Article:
Place:


Port Glasgow  Renfrewshire

 

In 1887, John Bartholomew's Gazetteer of the British Isles described Port Glasgow like this:

Port Glasgow, parl. and police burgh, seaport town, and par., Renfrewshire, on river Clyde, 2½ miles SE. of Greenock and 20 miles NW. of Glasgow by rail - par., 944 ac., pop. 10,913; parl. and police burgh (including part of Greenock East par.), pop. 13,224; P.O., T.O., 4 Banks, 1 newspaper. ...


Market-day, Friday. Port Glasgow was founded about the middle of the 17th century, and in 1710 became the principal custom-house port on the Clyde. The original graving dock, built in 1762, and superseded by a much larger one in 1873-1874, was the first of its kind in Scotland. The trade is principally with British North America and the West Indies. (For shipping statistics, see Appendix.) Shipbuilding, ironfounding, sailmaking, and a large trade in timber are carried on. The ruin of Newark Castle is in the vicinity. Port Glasgow is one of the Kilmarnock Burghs, which return 1 member; its parliamentary limits were extended in 1885.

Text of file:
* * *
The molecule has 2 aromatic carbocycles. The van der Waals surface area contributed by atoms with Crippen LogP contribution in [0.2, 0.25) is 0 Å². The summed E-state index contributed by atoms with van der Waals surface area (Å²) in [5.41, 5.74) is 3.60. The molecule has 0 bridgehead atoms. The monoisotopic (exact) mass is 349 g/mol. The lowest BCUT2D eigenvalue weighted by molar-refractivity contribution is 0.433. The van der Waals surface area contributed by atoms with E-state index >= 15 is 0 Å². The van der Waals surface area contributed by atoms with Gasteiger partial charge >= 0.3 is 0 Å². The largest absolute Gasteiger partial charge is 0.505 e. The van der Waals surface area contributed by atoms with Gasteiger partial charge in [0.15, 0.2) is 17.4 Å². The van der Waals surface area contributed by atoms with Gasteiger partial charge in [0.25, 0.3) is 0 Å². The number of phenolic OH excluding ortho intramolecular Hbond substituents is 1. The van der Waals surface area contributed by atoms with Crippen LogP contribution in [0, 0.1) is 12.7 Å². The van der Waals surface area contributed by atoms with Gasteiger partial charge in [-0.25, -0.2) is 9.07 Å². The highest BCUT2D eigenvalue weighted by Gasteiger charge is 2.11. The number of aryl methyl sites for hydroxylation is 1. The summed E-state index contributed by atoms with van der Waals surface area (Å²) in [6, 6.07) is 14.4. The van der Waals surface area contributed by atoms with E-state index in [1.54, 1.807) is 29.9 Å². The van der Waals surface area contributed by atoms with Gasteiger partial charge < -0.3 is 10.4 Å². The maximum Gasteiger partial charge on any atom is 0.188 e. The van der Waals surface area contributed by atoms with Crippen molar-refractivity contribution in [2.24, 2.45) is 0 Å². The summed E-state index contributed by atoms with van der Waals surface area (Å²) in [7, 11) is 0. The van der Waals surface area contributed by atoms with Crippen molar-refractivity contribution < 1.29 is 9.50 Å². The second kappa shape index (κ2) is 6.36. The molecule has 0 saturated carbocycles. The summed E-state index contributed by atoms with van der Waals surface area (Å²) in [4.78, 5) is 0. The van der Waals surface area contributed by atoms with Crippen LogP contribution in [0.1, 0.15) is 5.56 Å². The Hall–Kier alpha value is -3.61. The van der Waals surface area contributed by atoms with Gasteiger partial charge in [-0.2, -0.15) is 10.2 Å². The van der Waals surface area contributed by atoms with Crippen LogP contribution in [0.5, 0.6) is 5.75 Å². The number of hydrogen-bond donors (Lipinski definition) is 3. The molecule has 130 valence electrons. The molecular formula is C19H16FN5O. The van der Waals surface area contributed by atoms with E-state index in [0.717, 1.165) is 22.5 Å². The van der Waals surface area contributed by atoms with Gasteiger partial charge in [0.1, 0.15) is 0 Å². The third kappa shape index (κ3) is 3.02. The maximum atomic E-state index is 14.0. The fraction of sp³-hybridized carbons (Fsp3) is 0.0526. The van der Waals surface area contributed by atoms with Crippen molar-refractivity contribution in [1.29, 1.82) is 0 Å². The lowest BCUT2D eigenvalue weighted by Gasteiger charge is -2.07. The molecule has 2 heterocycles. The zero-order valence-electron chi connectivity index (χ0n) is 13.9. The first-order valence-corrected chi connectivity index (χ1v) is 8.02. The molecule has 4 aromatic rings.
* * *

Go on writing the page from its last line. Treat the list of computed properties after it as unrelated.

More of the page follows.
Port Glasgow through time

Port Glasgow is now part of Inverclyde district. Click here for graphs and data of how Inverclyde has changed over two centuries. For statistics about Port Glasgow itself, go to Units and Statistics.

How to reference this page:

GB Historical GIS / University of Portsmouth, History of Port Glasgow, in Inverclyde and Renfrewshire | Map and description, A Vision of Britain through Time.

URL: http://www.visionofbritain.org.uk/place/16797

Date accessed: 16th January 2018


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